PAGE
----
The disparate forecasts for the Argentine grains crop showed
some signs of convergence, as the harvest neared its final hectares, as the Buenos
Aires grains exchange trimmed its estimate, citing dryness in southern areas.
The exchange cut by 250,000 tonnes to 10.1m tonnes its
forecast for the wheat crop in the South American country, typically the
southern hemisphere's second-ranked exporter of the grain after Australia.
The downgrade still leaves a large gap between the exchange's
figure and that of Argentina's farm ministry, at 9m tonnes.
However, the estimates are at least – with 98% of the crop
harvested, according to the exchange - showing signs of convergence.
The ministry last month raised its estimate from 8.5m
'Practically zero rainfall'
The exchange said that crops in many areas achieved results
better than initially expected, including in the south east of Buenos Aires
province, where yields reached "isolated peaks" above 9.0 tonnes per hectare.
"In this region, producers made all fertilizer applications
needed to maintain high yield potential."
However, in the south west of Buenos Aires and in southern
La Pampa, an area comprising some 22% of Argentine wheat area, poor rains hurt
"Rainfall in the months of November and December rains was
practically zero, which caused a decrease in the yield due to poor grain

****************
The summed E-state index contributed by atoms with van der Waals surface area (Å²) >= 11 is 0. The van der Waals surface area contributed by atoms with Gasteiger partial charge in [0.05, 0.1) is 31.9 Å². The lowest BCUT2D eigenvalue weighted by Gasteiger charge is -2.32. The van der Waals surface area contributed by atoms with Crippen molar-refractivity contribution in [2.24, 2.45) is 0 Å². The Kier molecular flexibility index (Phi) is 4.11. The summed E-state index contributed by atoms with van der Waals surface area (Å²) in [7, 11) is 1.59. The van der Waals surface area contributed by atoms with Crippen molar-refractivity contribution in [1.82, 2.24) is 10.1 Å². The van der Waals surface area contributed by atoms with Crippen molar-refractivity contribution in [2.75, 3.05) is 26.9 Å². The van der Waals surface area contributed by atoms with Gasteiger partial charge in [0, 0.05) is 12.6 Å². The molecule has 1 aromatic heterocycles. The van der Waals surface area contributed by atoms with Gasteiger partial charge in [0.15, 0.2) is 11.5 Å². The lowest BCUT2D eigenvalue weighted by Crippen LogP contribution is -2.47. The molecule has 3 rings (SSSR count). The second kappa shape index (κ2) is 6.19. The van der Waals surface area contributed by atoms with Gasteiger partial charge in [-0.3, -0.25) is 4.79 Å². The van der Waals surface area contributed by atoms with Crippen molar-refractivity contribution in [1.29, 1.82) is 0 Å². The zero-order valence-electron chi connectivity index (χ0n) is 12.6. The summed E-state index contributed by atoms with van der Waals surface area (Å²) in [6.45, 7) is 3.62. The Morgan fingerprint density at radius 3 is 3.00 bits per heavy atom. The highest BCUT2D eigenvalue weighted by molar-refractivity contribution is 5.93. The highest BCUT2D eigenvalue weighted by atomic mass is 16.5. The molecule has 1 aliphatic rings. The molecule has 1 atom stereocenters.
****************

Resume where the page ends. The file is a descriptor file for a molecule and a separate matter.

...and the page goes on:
filling," the exchange said.
Argentina's wheat fortunes are being closely watched because
of the potential impact on the world market.
Even at 10.1m tonnes the harvest would, while above last season's sub-9m-tonne figure, be historically
weak, well below the record 18.6m tonnes reached in 2007-08, and offer limited
scope for exports.
Indeed, Argentina's government, which has a rich history of
intervening in grain markets, reportedly last month failed to approve some 1.6m
tonnes in exports, and is said to be meeting on Friday to discuss shipments.
Argentine supplies are particularly important Brazil, a
structural importer, whose needs this season have been raised by frost damage
to the domestic harvest, and which has been forced to turn to North American
offers, rather than to its neighbour, for supplies.